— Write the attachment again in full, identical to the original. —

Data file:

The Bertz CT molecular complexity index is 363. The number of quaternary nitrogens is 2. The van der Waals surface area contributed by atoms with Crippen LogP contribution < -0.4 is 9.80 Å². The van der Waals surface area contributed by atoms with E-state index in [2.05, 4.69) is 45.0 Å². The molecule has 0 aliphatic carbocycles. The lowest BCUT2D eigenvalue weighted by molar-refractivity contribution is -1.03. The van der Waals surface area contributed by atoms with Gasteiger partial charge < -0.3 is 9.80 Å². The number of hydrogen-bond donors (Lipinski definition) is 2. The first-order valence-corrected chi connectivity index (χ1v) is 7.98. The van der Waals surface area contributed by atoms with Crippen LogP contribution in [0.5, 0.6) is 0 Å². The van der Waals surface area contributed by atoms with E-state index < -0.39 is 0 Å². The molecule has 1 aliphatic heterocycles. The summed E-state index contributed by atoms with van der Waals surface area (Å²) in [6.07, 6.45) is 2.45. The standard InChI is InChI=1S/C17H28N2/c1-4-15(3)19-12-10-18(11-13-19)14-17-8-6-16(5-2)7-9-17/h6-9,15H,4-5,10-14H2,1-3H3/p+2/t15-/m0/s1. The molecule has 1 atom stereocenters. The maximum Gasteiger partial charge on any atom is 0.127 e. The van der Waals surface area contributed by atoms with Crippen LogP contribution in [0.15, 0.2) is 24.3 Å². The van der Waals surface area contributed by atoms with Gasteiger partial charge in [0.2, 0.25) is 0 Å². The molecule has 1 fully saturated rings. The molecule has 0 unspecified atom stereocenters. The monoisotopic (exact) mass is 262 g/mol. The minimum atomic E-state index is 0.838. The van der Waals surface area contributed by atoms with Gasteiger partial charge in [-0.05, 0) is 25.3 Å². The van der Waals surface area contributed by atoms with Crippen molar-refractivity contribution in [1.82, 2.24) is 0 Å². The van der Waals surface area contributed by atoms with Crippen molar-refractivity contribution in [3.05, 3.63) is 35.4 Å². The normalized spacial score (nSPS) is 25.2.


The Bertz CT molecular complexity index is 363. The number of quaternary nitrogens is 2. The van der Waals surface area contributed by atoms with Crippen LogP contribution < -0.4 is 9.80 Å². The van der Waals surface area contributed by atoms with E-state index in [2.05, 4.69) is 45.0 Å². The molecule has 0 aliphatic carbocycles. The lowest BCUT2D eigenvalue weighted by molar-refractivity contribution is -1.03. The van der Waals surface area contributed by atoms with Gasteiger partial charge < -0.3 is 9.80 Å². The number of hydrogen-bond donors (Lipinski definition) is 2. The first-order valence-corrected chi connectivity index (χ1v) is 7.98. The van der Waals surface area contributed by atoms with Crippen LogP contribution in [0.5, 0.6) is 0 Å². The van der Waals surface area contributed by atoms with E-state index < -0.39 is 0 Å². The molecule has 1 aliphatic heterocycles. The summed E-state index contributed by atoms with van der Waals surface area (Å²) in [6.07, 6.45) is 2.45. The standard InChI is InChI=1S/C17H28N2/c1-4-15(3)19-12-10-18(11-13-19)14-17-8-6-16(5-2)7-9-17/h6-9,15H,4-5,10-14H2,1-3H3/p+2/t15-/m0/s1. The molecule has 1 atom stereocenters. The maximum Gasteiger partial charge on any atom is 0.127 e. The van der Waals surface area contributed by atoms with Crippen LogP contribution in [0.15, 0.2) is 24.3 Å². The van der Waals surface area contributed by atoms with Gasteiger partial charge in [0.2, 0.25) is 0 Å². The molecule has 1 fully saturated rings. The molecule has 0 unspecified atom stereocenters. The monoisotopic (exact) mass is 262 g/mol. The minimum atomic E-state index is 0.838. The van der Waals surface area contributed by atoms with Gasteiger partial charge in [-0.05, 0) is 25.3 Å². The van der Waals surface area contributed by atoms with Crippen molar-refractivity contribution in [1.82, 2.24) is 0 Å². The van der Waals surface area contributed by atoms with Crippen molar-refractivity contribution in [3.05, 3.63) is 35.4 Å². The normalized spacial score (nSPS) is 25.2.